IDEAS home Printed from
   My bibliography  Save this paper

On the Choice of the Unit Period in Time Series Models


  • Peter Fuleky

    () (UHERO, and Department of Economics, University of Hawaii at Manoa)


When estimating the parameters of a process, researchers can choose the reference unit of time (unit period) for their study. Frequently, they set the unit period equal to the observation interval. However, I show that decoupling the unit period from the observation interval facilitates the comparison of parameter estimates across studies with different data sampling frequencies. If the unit period is standardized (for example annualized) across these studies, then the parameters will represent the same attributes of the underlying process, and their interpretation will be independent of the sampling frequency.

Suggested Citation

  • Peter Fuleky, 2011. "On the Choice of the Unit Period in Time Series Models," Working Papers 2011-4, University of Hawaii Economic Research Organization, University of Hawaii at Manoa.
  • Handle: RePEc:hae:wpaper:2011-4

    Download full text from publisher

    File URL:
    File Function: First version, 2011
    Download Restriction: no

    Other versions of this item:

    References listed on IDEAS

    1. Lo, Andrew W., 1988. "Maximum Likelihood Estimation of Generalized Itô Processes with Discretely Sampled Data," Econometric Theory, Cambridge University Press, vol. 4(02), pages 231-247, August.
    2. Czellar, Veronika & Karolyi, G. Andrew & Ronchetti, Elvezio, 2007. "Indirect robust estimation of the short-term interest rate process," Journal of Empirical Finance, Elsevier, vol. 14(4), pages 546-563, September.
    3. Ball, Clifford A. & Torous, Walter N., 1996. "Unit roots and the estimation of interest rate dynamics," Journal of Empirical Finance, Elsevier, vol. 3(2), pages 215-238, June.
    4. Chan, K C, et al, 1992. " An Empirical Comparison of Alternative Models of the Short-Term Interest Rate," Journal of Finance, American Finance Association, vol. 47(3), pages 1209-1227, July.
    5. Bergstrom, A. R., 1988. "The History of Continuous-Time Econometric Models," Econometric Theory, Cambridge University Press, vol. 4(03), pages 365-383, December.
    Full references (including those not matched with items on IDEAS)


    Citations are extracted by the CitEc Project, subscribe to its RSS feed for this item.

    Cited by:

    1. Carl Bonham & Peter Fuleky & James Jones & Ashley Hirashima, 2015. "Nowcasting Tourism Industry Performance Using High Frequency Covariates," Working Papers 2015-3, University of Hawaii Economic Research Organization, University of Hawaii at Manoa.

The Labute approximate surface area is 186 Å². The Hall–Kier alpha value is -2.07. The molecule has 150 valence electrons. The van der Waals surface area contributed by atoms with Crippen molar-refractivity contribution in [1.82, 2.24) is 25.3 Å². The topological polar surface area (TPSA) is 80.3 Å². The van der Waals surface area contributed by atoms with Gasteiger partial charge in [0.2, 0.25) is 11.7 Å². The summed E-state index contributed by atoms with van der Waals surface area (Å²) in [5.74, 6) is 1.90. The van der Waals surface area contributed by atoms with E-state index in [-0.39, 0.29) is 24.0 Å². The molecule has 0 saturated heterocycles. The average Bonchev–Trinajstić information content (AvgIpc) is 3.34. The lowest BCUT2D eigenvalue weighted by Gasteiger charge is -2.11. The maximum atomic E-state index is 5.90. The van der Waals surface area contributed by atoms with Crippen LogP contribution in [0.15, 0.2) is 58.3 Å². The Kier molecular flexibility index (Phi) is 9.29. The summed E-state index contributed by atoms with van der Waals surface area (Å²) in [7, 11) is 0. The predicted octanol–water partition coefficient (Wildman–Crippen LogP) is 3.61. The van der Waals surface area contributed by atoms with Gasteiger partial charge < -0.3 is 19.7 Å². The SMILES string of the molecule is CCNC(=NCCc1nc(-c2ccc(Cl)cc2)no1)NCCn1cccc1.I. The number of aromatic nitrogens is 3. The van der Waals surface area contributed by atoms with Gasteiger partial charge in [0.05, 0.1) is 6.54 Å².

2. Hendrik Thiel & Stephan L. Thomsen, 2015. "Individual Poverty Paths and the Stability of Control-Perception," SOEPpapers on Multidisciplinary Panel Data Research 794, DIW Berlin, The German Socio-Economic Panel (SOEP).
    3. Hirashima, Ashley & Jones, James & Bonham, Carl S. & Fuleky, Peter, 2017. "Forecasting in a Mixed Up World: Nowcasting Hawaii Tourism," Annals of Tourism Research, Elsevier, vol. 63(C), pages 191-202.
    4. Millimet, Daniel L. & McDonough, Ian K., 2013. "Dynamic Panel Data Models with Irregular Spacing: With Applications to Early Childhood Development," IZA Discussion Papers 7359, Institute for the Study of Labor (IZA).

    More about this item


    Unit Period; Sampling Frequency; Bias; Time Series.;

    JEL classification:

    • C13 - Mathematical and Quantitative Methods - - Econometric and Statistical Methods and Methodology: General - - - Estimation: General
    • C22 - Mathematical and Quantitative Methods - - Single Equation Models; Single Variables - - - Time-Series Models; Dynamic Quantile Regressions; Dynamic Treatment Effect Models; Diffusion Processes
    • C51 - Mathematical and Quantitative Methods - - Econometric Modeling - - - Model Construction and Estimation
    • C82 - Mathematical and Quantitative Methods - - Data Collection and Data Estimation Methodology; Computer Programs - - - Methodology for Collecting, Estimating, and Organizing Macroeconomic Data; Data Access

    NEP fields

    This paper has been announced in the following NEP Reports:


    Access and download statistics


    All material on this site has been provided by the respective publishers and authors. You can help correct errors and omissions. When requesting a correction, please mention this item's handle: RePEc:hae:wpaper:2011-4. See general information about how to correct material in RePEc.

    For technical questions regarding this item, or to correct its authors, title, abstract, bibliographic or download information, contact: (UHERO). General contact details of provider: .

    If you have authored this item and are not yet registered with RePEc, we encourage you to do it here. This allows to link your profile to this item. It also allows you to accept potential citations to this item that we are uncertain about.

    If CitEc recognized a reference but did not link an item in RePEc to it, you can help with this form .

    If you know of missing items citing this one, you can help us creating those links by adding the relevant references in the same way as above, for each refering item. If you are a registered author of this item, you may also want to check the "citations" tab in your RePEc Author Service profile, as there may be some citations waiting for confirmation.

    Please note that corrections may take a couple of weeks to filter through the various RePEc services.

    IDEAS is a RePEc service hosted by the Research Division of the Federal Reserve Bank of St. Louis . RePEc uses bibliographic data supplied by the respective publishers.